The UVic Writer's Guide


The term humour is used to refer to anything comical in literature; in terms of characters, it includes their appearance, behaviour, and speech. The humorous differs from the witty mainly in that wit applies to speech alone; moreover, humorous language is not artfully phrased, and the amusement it arouses can be unintentional.

For instance, in Shakespeare's Measure for Measure (1604) Constable Elbow is unintentionally comical because he confuses similar-sounding words (see malapropism ):

ELBOW: I do lean upon justice, sir, and do bring in here before your good honor two notorious benefactors.
ANGELO: . . . Are they not malefactors?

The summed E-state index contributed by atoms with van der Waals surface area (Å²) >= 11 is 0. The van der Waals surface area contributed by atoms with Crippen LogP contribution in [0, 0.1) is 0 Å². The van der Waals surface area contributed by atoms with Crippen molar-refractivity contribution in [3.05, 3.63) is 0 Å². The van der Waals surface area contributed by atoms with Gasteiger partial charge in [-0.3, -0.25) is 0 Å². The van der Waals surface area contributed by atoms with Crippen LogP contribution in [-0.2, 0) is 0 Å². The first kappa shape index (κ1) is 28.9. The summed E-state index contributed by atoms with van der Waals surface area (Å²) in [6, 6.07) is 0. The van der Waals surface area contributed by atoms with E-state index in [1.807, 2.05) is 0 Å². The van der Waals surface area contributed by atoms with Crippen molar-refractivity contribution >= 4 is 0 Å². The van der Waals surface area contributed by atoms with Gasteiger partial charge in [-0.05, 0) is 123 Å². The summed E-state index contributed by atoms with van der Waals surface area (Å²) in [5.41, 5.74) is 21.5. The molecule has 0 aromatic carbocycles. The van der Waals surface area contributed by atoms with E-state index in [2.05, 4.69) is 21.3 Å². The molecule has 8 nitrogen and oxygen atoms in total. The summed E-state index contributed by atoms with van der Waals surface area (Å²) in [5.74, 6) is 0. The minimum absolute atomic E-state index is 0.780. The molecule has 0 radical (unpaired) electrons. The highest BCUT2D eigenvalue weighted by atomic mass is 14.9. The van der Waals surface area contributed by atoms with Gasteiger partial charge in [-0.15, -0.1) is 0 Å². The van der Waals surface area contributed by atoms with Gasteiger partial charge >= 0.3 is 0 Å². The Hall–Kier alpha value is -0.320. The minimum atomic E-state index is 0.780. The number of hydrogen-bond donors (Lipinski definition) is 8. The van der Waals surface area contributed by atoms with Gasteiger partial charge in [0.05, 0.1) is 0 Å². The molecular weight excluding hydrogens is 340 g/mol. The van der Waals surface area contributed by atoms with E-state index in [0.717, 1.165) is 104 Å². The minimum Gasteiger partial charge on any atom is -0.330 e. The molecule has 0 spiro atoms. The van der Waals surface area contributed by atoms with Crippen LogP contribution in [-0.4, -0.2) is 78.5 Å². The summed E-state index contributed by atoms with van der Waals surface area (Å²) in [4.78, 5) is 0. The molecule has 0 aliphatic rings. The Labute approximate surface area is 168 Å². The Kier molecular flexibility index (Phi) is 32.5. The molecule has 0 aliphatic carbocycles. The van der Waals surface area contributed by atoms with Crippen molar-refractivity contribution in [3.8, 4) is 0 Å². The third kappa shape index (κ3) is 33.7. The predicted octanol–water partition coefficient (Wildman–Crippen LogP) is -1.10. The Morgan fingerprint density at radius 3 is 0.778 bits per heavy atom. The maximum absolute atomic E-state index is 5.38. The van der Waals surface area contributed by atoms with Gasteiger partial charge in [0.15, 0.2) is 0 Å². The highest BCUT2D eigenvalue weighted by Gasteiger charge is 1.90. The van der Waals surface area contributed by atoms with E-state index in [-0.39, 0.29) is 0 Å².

ELBOW: . . . precise villains they are, that I am sure of, and void of all profanation in the world that good Christians ought to have. (2.1.48-56)

In the medieval and renaissance periods, "humour" referred to the four major qualities of the human body, corresponding to the four elements, which determined human personality (choleric, melancholic, phlegmatic, sanguine).

(See also comedy, irony, and satire.)

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Copyright, The Department of English, University of Victoria, 1995
This page updated September 23, 1995